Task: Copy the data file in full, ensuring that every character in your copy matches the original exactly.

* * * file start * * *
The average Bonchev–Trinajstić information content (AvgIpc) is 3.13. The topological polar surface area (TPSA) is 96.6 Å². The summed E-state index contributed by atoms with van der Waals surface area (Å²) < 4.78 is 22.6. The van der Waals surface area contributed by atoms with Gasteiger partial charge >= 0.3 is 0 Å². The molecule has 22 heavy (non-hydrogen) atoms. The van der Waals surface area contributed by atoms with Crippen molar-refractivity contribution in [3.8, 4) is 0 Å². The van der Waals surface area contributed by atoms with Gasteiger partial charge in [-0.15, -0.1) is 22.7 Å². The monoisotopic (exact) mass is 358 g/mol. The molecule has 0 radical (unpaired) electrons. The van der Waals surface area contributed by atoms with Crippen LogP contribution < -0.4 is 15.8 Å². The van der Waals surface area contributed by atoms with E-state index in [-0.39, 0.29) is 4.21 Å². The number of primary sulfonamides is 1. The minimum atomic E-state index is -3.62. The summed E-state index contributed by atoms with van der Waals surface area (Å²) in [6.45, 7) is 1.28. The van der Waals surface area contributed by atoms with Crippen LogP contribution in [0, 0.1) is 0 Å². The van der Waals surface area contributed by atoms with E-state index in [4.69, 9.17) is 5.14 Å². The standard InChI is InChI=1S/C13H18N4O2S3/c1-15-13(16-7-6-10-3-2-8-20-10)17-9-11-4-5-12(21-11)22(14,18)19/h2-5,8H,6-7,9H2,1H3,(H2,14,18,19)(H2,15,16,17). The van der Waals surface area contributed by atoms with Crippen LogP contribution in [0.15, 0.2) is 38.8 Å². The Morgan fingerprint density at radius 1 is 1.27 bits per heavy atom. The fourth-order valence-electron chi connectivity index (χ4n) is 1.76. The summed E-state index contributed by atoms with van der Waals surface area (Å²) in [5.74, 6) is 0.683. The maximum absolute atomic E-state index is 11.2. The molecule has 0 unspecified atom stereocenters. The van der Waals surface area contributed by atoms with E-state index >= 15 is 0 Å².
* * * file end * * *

The average Bonchev–Trinajstić information content (AvgIpc) is 3.13. The topological polar surface area (TPSA) is 96.6 Å². The summed E-state index contributed by atoms with van der Waals surface area (Å²) < 4.78 is 22.6. The van der Waals surface area contributed by atoms with Gasteiger partial charge >= 0.3 is 0 Å². The molecule has 22 heavy (non-hydrogen) atoms. The van der Waals surface area contributed by atoms with Crippen molar-refractivity contribution in [3.8, 4) is 0 Å². The van der Waals surface area contributed by atoms with Gasteiger partial charge in [-0.15, -0.1) is 22.7 Å². The monoisotopic (exact) mass is 358 g/mol. The molecule has 0 radical (unpaired) electrons. The van der Waals surface area contributed by atoms with Crippen LogP contribution < -0.4 is 15.8 Å². The van der Waals surface area contributed by atoms with E-state index in [-0.39, 0.29) is 4.21 Å². The number of primary sulfonamides is 1. The minimum atomic E-state index is -3.62. The summed E-state index contributed by atoms with van der Waals surface area (Å²) in [6.45, 7) is 1.28. The van der Waals surface area contributed by atoms with Crippen LogP contribution in [0, 0.1) is 0 Å². The van der Waals surface area contributed by atoms with E-state index in [4.69, 9.17) is 5.14 Å². The standard InChI is InChI=1S/C13H18N4O2S3/c1-15-13(16-7-6-10-3-2-8-20-10)17-9-11-4-5-12(21-11)22(14,18)19/h2-5,8H,6-7,9H2,1H3,(H2,14,18,19)(H2,15,16,17). The van der Waals surface area contributed by atoms with Crippen LogP contribution in [0.15, 0.2) is 38.8 Å². The Morgan fingerprint density at radius 1 is 1.27 bits per heavy atom. The fourth-order valence-electron chi connectivity index (χ4n) is 1.76. The summed E-state index contributed by atoms with van der Waals surface area (Å²) in [5.74, 6) is 0.683. The maximum absolute atomic E-state index is 11.2. The molecule has 0 unspecified atom stereocenters. The van der Waals surface area contributed by atoms with E-state index >= 15 is 0 Å².